Armed men were sent to Coligny's quarters. They dragged him from his bed and stabbed him to death, then hurled the body into the streets. At once word raced through the city that the king had declared open war on the Huguenots.

A massacre ensued as the people of Paris took matters into their own hands. Thousands of Huguenots were set upon and killed. Henri de Navarre was captured and held for the next four years.

Meanwhile, word that it was open season on Protestants spread across France, and massacres were repeated in city after city. It's extremely difficult to estimate numbers, but a figure of thirty thousand over the course of six months is not unreasonable.

More significant than exact numbers is the effects of the Massacre. While it certainly checked the spread of Protestantism for a time, those who remained formed a hardened core that could always point to the Massacre as a reason not to compromise. Other effects were more short-term, such as the loss of Henri de Navarre to captivity and the Prince de Condé to exile. They would return. But the Massacre also showed how deep anti-Protestant sentiment ran in much of France. No one knew it at the time, but the Huguenot movement would grow no more; this was its high-water mark.

Fourth War of Religion

As a result of St Bartholomew's Day, the Fourth War of Religion began. It consisted mostly of an unsuccessful siege of La Rochelle. It ended the following year when the Duke of Anjou, the principal commander of the Catholics, left to become King of Poland.

Warfare became endemic now, happening sporadically almost everywhere. Charles IX died in 1574, and the Duke of Anjou eagerly abandoned Poland to return home to become King Henri III.

Theories of Resistance

Especially after the killings of 1572, Huguenot literature made a powerful contribution to European ideas regarding civil disobedience and rebellion. Once Calvin had established the idea of the self-sufficient Christian community, the obvious question became: what ought that community do when faced with an ungodly ruler?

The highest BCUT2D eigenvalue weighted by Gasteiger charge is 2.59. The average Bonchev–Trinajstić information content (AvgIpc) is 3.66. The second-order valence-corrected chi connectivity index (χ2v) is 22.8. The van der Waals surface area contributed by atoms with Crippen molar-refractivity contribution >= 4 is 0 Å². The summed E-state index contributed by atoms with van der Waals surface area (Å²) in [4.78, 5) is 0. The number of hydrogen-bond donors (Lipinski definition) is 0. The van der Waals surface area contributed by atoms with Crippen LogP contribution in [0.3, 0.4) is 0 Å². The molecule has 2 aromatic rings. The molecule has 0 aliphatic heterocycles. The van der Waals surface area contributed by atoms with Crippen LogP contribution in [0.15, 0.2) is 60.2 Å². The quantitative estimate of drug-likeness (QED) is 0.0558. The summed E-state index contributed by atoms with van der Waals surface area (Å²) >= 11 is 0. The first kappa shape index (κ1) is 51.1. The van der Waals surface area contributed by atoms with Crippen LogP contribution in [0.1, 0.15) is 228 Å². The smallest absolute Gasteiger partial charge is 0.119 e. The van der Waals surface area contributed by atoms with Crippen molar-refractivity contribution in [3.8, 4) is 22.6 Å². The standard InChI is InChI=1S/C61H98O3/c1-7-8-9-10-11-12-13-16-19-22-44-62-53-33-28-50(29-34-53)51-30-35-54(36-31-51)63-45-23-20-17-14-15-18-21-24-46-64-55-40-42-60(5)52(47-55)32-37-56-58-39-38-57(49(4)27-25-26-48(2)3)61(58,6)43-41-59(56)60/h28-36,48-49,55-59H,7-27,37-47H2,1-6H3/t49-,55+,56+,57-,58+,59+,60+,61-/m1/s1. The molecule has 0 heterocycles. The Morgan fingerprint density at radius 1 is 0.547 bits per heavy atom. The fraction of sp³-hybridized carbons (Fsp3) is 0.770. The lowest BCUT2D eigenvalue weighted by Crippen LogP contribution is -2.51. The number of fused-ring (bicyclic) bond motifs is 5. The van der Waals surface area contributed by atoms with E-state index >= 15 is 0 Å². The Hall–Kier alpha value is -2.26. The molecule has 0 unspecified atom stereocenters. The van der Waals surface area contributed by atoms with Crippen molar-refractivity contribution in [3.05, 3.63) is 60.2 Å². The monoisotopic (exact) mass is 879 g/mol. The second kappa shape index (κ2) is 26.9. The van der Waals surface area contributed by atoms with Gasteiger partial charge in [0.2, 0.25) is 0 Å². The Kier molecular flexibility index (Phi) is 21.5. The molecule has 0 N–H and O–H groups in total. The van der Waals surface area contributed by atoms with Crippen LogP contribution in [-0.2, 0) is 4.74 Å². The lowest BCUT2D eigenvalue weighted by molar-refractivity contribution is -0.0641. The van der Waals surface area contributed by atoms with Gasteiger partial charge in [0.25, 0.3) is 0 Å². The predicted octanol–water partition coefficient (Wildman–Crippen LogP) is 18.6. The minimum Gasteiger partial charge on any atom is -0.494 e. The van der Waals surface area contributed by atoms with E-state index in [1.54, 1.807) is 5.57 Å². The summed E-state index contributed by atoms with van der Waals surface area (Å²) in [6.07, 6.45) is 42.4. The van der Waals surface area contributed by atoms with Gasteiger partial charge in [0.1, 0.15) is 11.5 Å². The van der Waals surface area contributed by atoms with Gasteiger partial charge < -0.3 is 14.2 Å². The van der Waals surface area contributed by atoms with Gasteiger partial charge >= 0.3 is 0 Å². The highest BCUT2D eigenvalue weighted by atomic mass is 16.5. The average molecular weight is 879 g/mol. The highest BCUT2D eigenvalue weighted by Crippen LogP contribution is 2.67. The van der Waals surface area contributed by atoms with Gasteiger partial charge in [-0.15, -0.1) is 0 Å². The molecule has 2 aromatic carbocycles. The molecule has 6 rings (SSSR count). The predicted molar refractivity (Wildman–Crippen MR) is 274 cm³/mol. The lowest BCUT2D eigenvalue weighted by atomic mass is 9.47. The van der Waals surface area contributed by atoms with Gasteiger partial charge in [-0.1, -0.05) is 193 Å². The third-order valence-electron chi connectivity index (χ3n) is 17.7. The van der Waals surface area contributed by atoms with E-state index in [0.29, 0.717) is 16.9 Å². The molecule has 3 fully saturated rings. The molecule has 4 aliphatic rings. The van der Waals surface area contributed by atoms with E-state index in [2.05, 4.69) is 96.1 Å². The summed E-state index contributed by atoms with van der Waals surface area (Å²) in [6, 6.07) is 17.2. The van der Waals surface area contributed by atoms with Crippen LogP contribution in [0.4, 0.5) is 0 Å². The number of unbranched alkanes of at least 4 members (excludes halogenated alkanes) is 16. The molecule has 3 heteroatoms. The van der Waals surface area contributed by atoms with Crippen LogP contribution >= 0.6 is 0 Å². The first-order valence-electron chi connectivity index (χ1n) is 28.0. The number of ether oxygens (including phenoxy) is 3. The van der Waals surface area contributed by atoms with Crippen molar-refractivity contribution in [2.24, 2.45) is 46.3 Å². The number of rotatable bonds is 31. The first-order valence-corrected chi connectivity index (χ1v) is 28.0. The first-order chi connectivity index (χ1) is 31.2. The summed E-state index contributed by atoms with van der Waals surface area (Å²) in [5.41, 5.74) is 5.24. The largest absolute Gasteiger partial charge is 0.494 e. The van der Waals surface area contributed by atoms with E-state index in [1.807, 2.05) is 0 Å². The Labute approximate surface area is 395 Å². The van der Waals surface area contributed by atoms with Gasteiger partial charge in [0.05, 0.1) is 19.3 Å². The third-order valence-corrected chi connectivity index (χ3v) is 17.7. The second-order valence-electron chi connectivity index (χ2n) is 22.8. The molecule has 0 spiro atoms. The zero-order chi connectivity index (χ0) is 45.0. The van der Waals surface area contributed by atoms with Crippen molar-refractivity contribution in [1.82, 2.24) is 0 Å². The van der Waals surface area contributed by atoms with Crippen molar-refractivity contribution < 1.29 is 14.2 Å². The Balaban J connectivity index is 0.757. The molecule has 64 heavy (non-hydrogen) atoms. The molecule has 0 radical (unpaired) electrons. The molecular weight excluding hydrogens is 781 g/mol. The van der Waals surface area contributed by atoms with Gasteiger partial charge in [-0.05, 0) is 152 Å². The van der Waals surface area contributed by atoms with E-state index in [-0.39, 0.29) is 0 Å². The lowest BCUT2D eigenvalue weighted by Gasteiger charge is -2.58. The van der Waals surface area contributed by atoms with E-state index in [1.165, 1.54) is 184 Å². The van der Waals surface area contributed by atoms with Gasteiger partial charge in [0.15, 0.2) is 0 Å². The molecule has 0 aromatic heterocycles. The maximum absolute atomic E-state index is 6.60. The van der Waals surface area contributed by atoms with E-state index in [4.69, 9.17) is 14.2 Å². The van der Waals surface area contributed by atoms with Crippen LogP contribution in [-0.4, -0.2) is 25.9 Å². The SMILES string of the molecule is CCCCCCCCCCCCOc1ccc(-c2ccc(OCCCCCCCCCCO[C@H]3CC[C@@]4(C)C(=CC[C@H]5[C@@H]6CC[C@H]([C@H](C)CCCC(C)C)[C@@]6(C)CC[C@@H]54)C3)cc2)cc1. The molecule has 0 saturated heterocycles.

The answer for Luther had been simple and clear: obedience and suffering. The answer was less clear for the next generation. When the Lutherans of Magdeburg defied the Leipzig Interim of 1548, they found themselves attacked by fellow Lutherans. In this context, they put forward the thesis that if the ruler tried to destroy true religion, he could be resisted. Not by the general population, but by other magistrates who were officially charged with public responsibility. This was a convenient theory for Protestant princes defying a Catholic emperor.

The French elaborated on this principle. The Huguenots diverged from Geneva in that they instisted the laity must always participate in church business. In Geneva, the ministers held their own synods and could regulate the life of the community without approval from the civil government. In France, the ministers were never separated in this way and never held their own synods without lay participation.

It was easy, therefore, to speak of the right of resisting the ungodly ruler as applying to the whole community. They went further and argued that public officials, all the way up to the king, derived their right to rule from the ruled. Should the king become a heretic, he lost the right to rule God's people.

The doctrine was still limited. The Huguenots did not go so far as to suggest that all people had the right to resist, nor that even the religious could resist for non-religious reasons. But the literature of 1560-1580 markes a new voice in European political thought. It ws soon silenced. When Henry of Navarre became King of France, this strand in Huguenot writing stopped. It would be taken up again in the 17th century by the Jesuits.